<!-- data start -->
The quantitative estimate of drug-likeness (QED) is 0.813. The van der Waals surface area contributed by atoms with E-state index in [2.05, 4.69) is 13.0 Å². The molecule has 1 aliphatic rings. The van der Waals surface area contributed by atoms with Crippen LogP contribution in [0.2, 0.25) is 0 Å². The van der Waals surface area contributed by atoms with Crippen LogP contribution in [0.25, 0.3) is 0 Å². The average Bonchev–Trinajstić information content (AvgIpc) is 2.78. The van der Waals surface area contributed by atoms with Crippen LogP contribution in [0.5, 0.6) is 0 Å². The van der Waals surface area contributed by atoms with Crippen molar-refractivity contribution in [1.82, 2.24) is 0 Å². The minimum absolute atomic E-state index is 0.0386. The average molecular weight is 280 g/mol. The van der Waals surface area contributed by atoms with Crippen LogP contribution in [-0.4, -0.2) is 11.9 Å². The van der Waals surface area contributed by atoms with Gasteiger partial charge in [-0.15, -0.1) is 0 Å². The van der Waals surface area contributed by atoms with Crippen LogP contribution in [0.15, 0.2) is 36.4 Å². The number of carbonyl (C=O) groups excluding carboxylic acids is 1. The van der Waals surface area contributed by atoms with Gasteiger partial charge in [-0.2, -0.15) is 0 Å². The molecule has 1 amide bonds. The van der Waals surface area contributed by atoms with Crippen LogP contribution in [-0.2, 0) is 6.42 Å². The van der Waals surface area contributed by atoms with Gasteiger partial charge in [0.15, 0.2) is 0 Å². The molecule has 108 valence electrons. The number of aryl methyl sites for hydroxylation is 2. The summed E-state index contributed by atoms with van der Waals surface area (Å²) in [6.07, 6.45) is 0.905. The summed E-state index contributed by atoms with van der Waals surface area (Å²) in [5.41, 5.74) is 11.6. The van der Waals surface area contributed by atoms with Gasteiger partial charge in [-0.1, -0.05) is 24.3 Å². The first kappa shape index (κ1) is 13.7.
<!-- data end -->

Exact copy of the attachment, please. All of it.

The quantitative estimate of drug-likeness (QED) is 0.813. The van der Waals surface area contributed by atoms with E-state index in [2.05, 4.69) is 13.0 Å². The molecule has 1 aliphatic rings. The van der Waals surface area contributed by atoms with Crippen LogP contribution in [0.2, 0.25) is 0 Å². The van der Waals surface area contributed by atoms with Crippen LogP contribution in [0.25, 0.3) is 0 Å². The average Bonchev–Trinajstić information content (AvgIpc) is 2.78. The van der Waals surface area contributed by atoms with Crippen LogP contribution in [0.5, 0.6) is 0 Å². The van der Waals surface area contributed by atoms with Crippen molar-refractivity contribution in [1.82, 2.24) is 0 Å². The minimum absolute atomic E-state index is 0.0386. The average molecular weight is 280 g/mol. The van der Waals surface area contributed by atoms with Crippen LogP contribution in [-0.4, -0.2) is 11.9 Å². The van der Waals surface area contributed by atoms with Gasteiger partial charge in [-0.15, -0.1) is 0 Å². The van der Waals surface area contributed by atoms with Crippen LogP contribution in [0.15, 0.2) is 36.4 Å². The number of carbonyl (C=O) groups excluding carboxylic acids is 1. The van der Waals surface area contributed by atoms with Gasteiger partial charge in [-0.2, -0.15) is 0 Å². The molecule has 1 amide bonds. The van der Waals surface area contributed by atoms with Crippen LogP contribution in [-0.2, 0) is 6.42 Å². The van der Waals surface area contributed by atoms with Gasteiger partial charge in [0.15, 0.2) is 0 Å². The molecule has 108 valence electrons. The number of aryl methyl sites for hydroxylation is 2. The summed E-state index contributed by atoms with van der Waals surface area (Å²) in [6.07, 6.45) is 0.905. The summed E-state index contributed by atoms with van der Waals surface area (Å²) in [5.41, 5.74) is 11.6. The van der Waals surface area contributed by atoms with Gasteiger partial charge in [-0.1, -0.05) is 24.3 Å². The first kappa shape index (κ1) is 13.7.